Xiphoid Dementia is Egan Budd’s noise project based in Boston, Massachusetts. Mr. Budd has been active in the noise underground since about 2002 and creates a powerful sort of ambient-noise music. His latest release is a numbered, limited edition CD titled “Might Is Blight” and therein begins a bleak journey through the possible end times of life as we know it, the ruination of Earth, and the death of illusion. This noise artist has in his artistic grasp the means of creating sound structures that are metaphors for such ideas even though to find those places requires certain lengths to be gone to.
As apocalyptic as all this may sound, Budd creates his soundscape testament with refreshing lack of pretentiousness. In his own words via a MySpace blog post titled ‘I Want To Live A Life Of Insignificance’, he states: “I don’t lust for money, fame, power, fancy clothes, cars or whatever the fuck seems like the majority of the assholes in this world worship. I will illustrate that the people who mean something to me are the ones who haven’t forgotten what it means to have something authentic and honest. I want to affect my friends and family and loved ones in a positive and intense way, to be there for them when they need a hand, or some good words, or something more. The only legacy I wish to leave behind me is a fire in the hearts and minds of those I’ve loved who have lived and felt my presence as something more than an attempt to impress them, take advantage of them, one-up them or tear them down for being different then me.” Wise words from a young man, and this wisdom can be palpably felt in his unique noise music.
What Budd has accomplished here is impressive, not too many noise artists are attempting something so ambitious, a hybrid style of composing that incorporates modern classical avant garde, droning electronic noise and atmospheric ambience to create a strong, cinematic music. Whether this is done self-consciously, or intuitively, it genuinely expresses his compelling search for reality. Each composition here clocks in at over ten minutes, giving Budd the space to really explore his metaphors, fleshing out every concept and making every track a feast for the noise lover’s ears! From the orchestral title track opener to the lilting, tossing, aptly titled ‘Your City Crumbles’ to the profoundly disturbing final composition, ‘None Shall Inherit The Earth’, every one of these soundscapes moves in fascinating ways, morphing from powerful Penderecki-style string sections that teeter on the brink of collapse, then break down giving way to noisier electronics, heavy (metallic) droning, or screeching, anguished vocals, each sound texture seemingly always moving in a constant state of flux.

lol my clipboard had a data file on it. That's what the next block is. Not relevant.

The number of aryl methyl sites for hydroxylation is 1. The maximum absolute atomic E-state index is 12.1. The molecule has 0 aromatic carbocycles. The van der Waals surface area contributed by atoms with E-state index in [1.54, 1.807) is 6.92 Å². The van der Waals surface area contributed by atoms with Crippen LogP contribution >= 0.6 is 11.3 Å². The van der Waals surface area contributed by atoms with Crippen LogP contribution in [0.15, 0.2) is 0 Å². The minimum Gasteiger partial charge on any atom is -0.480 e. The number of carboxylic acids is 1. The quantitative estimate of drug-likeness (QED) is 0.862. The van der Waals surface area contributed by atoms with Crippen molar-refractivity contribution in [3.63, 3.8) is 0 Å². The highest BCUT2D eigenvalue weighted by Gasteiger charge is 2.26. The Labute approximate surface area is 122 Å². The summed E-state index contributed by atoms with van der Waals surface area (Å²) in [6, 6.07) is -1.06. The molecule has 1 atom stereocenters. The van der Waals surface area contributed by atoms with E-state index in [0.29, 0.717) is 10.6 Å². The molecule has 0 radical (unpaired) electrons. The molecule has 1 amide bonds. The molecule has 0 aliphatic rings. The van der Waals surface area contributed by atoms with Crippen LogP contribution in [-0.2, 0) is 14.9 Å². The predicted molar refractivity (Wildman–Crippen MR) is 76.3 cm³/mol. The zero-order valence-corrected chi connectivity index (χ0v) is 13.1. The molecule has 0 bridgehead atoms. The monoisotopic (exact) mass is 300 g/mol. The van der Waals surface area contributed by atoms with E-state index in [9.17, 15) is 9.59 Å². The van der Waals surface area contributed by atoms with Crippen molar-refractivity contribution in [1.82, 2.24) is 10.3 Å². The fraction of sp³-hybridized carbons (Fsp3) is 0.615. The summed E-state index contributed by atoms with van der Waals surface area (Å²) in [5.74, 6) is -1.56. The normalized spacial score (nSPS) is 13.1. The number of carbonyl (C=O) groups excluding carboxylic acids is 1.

As grim a look into the present/future as this album presents, and however these potential scenarios may eventually play out, there is still a sense, in the end, of redemption. As the recently deceased Jim Carroll once said “a writer has to use evil to illuminate goodness…”. Egan Budd utilizes his disturbing evocations in sound to enlighten us to the possibilities inherent in our own trivialities. He has presented to us a work of art that is both “authentic and honest”. Xiphoid Dementia’s ‘Might Is Blight’ is a superb album and I recommend it highly.
From Plague Haus.
Xiphoid Dementia is the project of the man behind the Existence Establishment label. Pigeon-holing the genre here is a bit difficult as he seems to incorporate several styles. This is my first exposure to the progress, so I’m not sure of earlier work, but here there are elements of Martial, Dark Ambient and even a bit of Noise. “Industrial” is a nice multi-functional label.